Today marks my 42nd year on this earth.
You’d think that would be cause for celebration, that it would make me happy and willing to celebrate. It’s not really a day that I see as cause for celebration, not my celebration anyway. There are a couple reasons for this: one is an amazing present given me on my birthday and the other is something I hope you can learn from.
First, the best present I ever got on my birthday was the birth of my daughter, Hannah. That’s right, we share a birthday: July 1st. She was supposed to come two days before. They’d induced Andrea and the labor went horribly wrong. Instead my birthday changed forever. It wasn’t the first coincidental date in my life.
The second reason is more difficult to explain and it’s not something I like to discuss but I promised Rene I’d take on hard topics. With Hannah came reason to celebrate and not dread birthdays. It’s so much more fun seeing the light in your kids’ eyes when they anticipate what their birthday is bringing. I was never jealous of Hannah, I played right into it. I loved every minute of it.
But my 30th birthday is not one that stands as one of my prouder moments. In fact, it’s probably the lowest moment I’d had up until last year. In the beginning of our relationship Andrea went all-out. She made me feel really special. This was at a time when I was coming to terms with feeling special, that someone else thought I was worth that. I tried to do the same for her… though I never got it right.
Somewhere along the way, those best of intentions grew to inflated expectations on my wife’s part. Every birthday I had to either work, due to television ratings periods, or I was unable to decipher exactly what it was she wanted. By the same token, maybe partially due to my failures at her birthday, my day became less and less important. By the time I turned 30, there was no indication she’d even thought about it. But by comparison, my friends did… and they organized a bash to celebrate my turning 30.
What I hadn’t anticipated was how this would make Andrea feel. These same people – two reporters I worked with… female reporters… worked with my brother and got a cake, drinks… all of it. Andrea just had to show up and have fun. Instead, the night turned into one of the worst arguments we’d ever had – and we’d had some doozies. She picked a fight with one of the reporters, screamed at me in front of all of them and stormed out.
I stayed. I can hear you all groaning now. It gets worse, I assure you.
“You know she wants you to go after her,” my friend, the subject of the argument, told me. My brother agreed.
“I don’t know that at all. Not sure I care.”
And this line now lives in infamy in my family… “Because it’s my F*^&ING birthday!”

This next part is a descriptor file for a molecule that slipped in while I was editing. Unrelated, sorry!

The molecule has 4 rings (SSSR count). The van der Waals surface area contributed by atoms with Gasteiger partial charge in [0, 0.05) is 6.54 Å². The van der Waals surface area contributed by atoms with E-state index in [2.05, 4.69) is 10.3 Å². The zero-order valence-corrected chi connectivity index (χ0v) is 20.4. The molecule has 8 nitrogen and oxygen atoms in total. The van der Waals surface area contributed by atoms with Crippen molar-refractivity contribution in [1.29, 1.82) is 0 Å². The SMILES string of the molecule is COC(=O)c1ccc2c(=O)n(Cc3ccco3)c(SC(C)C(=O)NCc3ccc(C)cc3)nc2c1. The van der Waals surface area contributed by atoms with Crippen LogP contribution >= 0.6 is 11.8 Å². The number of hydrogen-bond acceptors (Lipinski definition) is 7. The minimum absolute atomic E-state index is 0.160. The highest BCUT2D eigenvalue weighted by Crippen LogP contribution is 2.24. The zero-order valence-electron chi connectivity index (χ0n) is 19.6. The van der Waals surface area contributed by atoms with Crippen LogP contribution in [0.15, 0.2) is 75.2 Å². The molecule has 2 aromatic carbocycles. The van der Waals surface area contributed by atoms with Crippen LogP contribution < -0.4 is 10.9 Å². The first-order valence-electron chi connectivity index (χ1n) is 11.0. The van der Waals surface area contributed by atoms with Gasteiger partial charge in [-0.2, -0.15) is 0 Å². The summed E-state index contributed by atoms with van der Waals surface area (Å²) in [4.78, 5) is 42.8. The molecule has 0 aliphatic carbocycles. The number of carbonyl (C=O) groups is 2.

What my friends and brother told me, after peeling me off the ceiling, was that I had a choice to make. If I was going to be married… I needed to be hands down, all-in, head over heels married. There was no halfway.
You see, my own epiphany was that I hadn’t listened. Neither of us had. If I had communicated, I’d have learned that this party made Andrea feel about two inches tall. I’d also have realized what I knew when I got home: she was waiting for me with a beautiful nightgown she had bought just for that night. She knew it had been a hard year and wanted to make things better. Instead, I sulked and stewed and never said anything. “All I wanted was to have the night with you,” was what she said.
I can’t say we had a perfect marriage or that things were perfect after that. I did tell her I wouldn’t lie and I would talk with her. Sure, we argued, but isn’t arguing communicating? I’d rather we argued than stewing and growing stale. I know my friends in GEM nation can relate so tell me, do you communicate? It’s easy to throw that statement away, but look at this specific example. Are you really talking, or just muddling through?
Marriage is a minefield; a rocky road. But it’s that stress and adventure that make it so compelling. Why? Because of that second coincidental date in my life: my marriage began on March 26th. It’s also the day… eighteen years to the day… it ended and Andrea left this earth. Marriage may be hard, but you share the difficulties. And God, I miss the difficulties.
Otherwise, it’s just your f*&#ing birthday.
More from GEM:
Dave Manoucheri is a writer and journalist based in Sacramento, California. A father of four, two daughters and twin sons, his blog, Our Story Begins, is a chronicle of their daily life after the loss of his wife, Andrea, in March of 2011. Follow him on Twitter @InvProducerMan.